Located on a fertile plain, Marrakesh is one of Morocco's four imperial cities. Founded in eleventh-century as the African capital of Almoravid dynasty; it was conquered by the Almohads in 1147, and then to Marinids, only to be taken by the French in 1912.
Marrakesh was founded in 1062 by Yusif Ben Tashfin, the first ruler of the Almoravid dynasty. His son, Ali, built the Ben Yussef Mosque and the city wall. The Almohads (1146-1268) made Marrakesh the capital of their empire and it was during this period that the Koutoubia was built.
The Marinids (1268-1520) neglected Marrakesh but they were succeeded by the Saadians (1520-1668) who endowed the city with the Badi' palace, the Ben-Yussef madrasa and the Saadian mausoleum.
From 1668 onwards, the Alawites, who resided in Marrakesh only occasionally, erected numerous buildings such as the palace of Bahia and Dar Si Saod at the end of the nineteenth-century. Later, the modern town was to develop three kilometres from the Medina, with its wide avenues bordered with palm-trees, orange-trees and jacarandas.
When first created in the 11th century, Marrakesh was a link on the caravan route that joins the south and the north of Morocco by way of the valleys up the Upper Atlas. Routes from the Tafilelt region and the Draa valley also converged on Marrakesh. Later, as the capital of the Almoravid and subsequently the Almohad empires (eleventh and thirteenth centuries), it became the seat of the unique authority ruling the entire Muslim West, including Andalusia.
At that time, Marrakesh was a large metropolis, housing probably up to 100,000 inhabitants.
Between the thirteenth and early sixteenth centuries, Marrakesh experienced a period of decline due to the displacement further east (in Algeria, Tunisia and particularly Egypt) of roads used to transport African gold, and the relocation of Morocco's capital to Fez. During the sixteenth and seventeenth centuries, under the Saadians, Marrakesh was revived and flourished thanks to the gold trade, and the conquest of Tombouctou by the Saadians.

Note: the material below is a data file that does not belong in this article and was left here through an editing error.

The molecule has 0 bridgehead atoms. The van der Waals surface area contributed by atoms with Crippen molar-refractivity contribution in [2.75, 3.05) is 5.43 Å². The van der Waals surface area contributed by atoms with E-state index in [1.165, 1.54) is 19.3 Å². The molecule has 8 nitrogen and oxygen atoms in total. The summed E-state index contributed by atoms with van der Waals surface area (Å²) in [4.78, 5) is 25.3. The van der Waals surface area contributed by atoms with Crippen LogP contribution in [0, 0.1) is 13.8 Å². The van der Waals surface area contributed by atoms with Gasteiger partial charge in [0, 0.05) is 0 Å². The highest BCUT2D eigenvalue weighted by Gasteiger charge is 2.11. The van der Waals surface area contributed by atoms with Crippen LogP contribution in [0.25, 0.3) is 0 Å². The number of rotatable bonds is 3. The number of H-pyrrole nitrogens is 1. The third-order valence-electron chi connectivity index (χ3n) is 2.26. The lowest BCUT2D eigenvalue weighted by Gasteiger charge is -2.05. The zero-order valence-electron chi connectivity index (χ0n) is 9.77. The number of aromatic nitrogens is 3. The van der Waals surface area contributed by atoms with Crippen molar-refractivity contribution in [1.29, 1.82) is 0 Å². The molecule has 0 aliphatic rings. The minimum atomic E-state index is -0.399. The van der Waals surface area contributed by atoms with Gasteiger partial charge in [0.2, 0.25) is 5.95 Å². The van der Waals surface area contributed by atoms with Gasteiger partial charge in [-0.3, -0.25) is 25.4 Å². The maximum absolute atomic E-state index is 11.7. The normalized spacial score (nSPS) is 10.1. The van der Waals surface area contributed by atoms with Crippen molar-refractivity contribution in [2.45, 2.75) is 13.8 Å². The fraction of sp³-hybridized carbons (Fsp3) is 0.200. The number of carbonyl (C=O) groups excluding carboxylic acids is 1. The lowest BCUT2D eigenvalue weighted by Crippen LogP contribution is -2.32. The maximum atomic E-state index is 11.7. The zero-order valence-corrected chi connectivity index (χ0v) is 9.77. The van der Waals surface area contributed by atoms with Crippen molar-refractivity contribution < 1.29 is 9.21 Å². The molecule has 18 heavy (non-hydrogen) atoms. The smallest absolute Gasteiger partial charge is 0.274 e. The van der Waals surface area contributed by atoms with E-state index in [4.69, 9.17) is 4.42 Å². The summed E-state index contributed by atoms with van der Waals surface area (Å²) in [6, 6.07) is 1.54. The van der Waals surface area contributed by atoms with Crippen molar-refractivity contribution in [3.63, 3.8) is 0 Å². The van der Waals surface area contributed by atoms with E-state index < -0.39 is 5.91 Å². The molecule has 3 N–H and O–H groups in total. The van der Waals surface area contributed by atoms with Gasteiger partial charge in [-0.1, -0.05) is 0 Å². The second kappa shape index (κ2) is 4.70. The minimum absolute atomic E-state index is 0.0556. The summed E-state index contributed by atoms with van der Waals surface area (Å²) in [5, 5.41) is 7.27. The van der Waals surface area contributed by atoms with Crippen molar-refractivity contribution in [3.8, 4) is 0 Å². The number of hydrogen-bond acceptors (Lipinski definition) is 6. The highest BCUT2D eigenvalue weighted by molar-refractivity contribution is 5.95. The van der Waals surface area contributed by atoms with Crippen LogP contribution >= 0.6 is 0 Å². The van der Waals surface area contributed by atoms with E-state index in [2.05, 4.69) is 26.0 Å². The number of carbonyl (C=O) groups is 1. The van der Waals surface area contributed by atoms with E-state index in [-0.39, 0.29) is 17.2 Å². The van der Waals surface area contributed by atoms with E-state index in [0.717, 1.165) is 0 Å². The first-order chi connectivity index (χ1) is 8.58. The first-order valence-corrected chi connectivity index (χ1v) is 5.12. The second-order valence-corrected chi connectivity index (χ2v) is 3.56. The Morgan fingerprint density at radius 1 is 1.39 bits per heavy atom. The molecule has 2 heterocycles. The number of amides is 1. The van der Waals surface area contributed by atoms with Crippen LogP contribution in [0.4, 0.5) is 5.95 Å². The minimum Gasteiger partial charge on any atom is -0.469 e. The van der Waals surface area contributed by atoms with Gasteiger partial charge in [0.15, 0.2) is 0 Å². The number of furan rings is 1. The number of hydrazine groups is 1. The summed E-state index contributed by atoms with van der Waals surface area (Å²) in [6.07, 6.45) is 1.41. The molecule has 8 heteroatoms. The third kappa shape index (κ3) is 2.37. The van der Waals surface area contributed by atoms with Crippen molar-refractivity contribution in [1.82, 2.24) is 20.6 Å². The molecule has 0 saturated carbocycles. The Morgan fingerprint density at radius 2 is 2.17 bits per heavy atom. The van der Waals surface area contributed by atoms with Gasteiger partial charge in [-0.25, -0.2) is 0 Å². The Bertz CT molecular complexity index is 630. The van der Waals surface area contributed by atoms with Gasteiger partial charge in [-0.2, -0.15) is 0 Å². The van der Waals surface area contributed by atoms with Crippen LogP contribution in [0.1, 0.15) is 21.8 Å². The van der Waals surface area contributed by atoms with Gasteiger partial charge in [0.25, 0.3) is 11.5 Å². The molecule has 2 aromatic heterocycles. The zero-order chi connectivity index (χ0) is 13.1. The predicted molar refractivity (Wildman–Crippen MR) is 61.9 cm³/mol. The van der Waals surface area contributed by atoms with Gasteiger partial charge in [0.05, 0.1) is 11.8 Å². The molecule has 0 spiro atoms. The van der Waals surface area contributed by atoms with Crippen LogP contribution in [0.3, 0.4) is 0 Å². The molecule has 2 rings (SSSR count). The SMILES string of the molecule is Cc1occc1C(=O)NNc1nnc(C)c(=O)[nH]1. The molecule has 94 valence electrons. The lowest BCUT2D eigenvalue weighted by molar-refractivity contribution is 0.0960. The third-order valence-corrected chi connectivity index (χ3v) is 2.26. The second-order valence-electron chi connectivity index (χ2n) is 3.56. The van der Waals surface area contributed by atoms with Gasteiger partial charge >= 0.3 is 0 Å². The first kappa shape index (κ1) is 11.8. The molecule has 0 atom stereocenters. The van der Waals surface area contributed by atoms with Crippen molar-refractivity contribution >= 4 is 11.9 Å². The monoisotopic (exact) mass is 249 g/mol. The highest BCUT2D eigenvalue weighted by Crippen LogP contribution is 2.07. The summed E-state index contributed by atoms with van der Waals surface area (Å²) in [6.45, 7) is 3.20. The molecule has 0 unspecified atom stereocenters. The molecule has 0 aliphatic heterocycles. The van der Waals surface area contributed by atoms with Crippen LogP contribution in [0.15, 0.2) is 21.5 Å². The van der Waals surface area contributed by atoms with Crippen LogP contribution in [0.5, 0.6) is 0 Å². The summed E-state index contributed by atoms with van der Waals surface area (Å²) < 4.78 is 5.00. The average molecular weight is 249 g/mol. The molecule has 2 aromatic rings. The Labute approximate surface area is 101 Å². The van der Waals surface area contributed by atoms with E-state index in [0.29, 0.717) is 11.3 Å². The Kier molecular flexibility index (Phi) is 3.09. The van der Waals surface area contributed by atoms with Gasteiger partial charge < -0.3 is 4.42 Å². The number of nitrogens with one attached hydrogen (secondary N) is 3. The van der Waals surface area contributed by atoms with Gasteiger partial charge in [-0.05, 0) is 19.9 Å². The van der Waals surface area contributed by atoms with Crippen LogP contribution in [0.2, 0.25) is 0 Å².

Performers: Embarek ben Mohammed, self-accompanied on guinbri
Recorded by Paul Bowles
At Marrakech, Morocco
November 1, 1959
These qsidas are based on secular subject matter; the music is less formal and hierarchic than in the two recorded by Embarek ben Mohammed on reel no. 33B. The examples of solo guinbri are quite worthless; however, I left them rather than erasing them. He was warming up for his Dance for Guinbri Solo (No. 4). The Aaita Marrakchiya always has two separate misanes; the transition is abrupt and without warning. The careful listener to no. 6, (Mellaliya) will hear that the melody is identical to that of El Aarabiya (no.1 of Reel 17B).
The Paul Bowles Moroccan Music Collection (AFC 1960/001), American Folklife Center, Library of Congress, Washington, D.C., Courtesy of the Paul Bowles Estate and Irene Hermann / Tangier American Legation Institute for Moroccan Studies.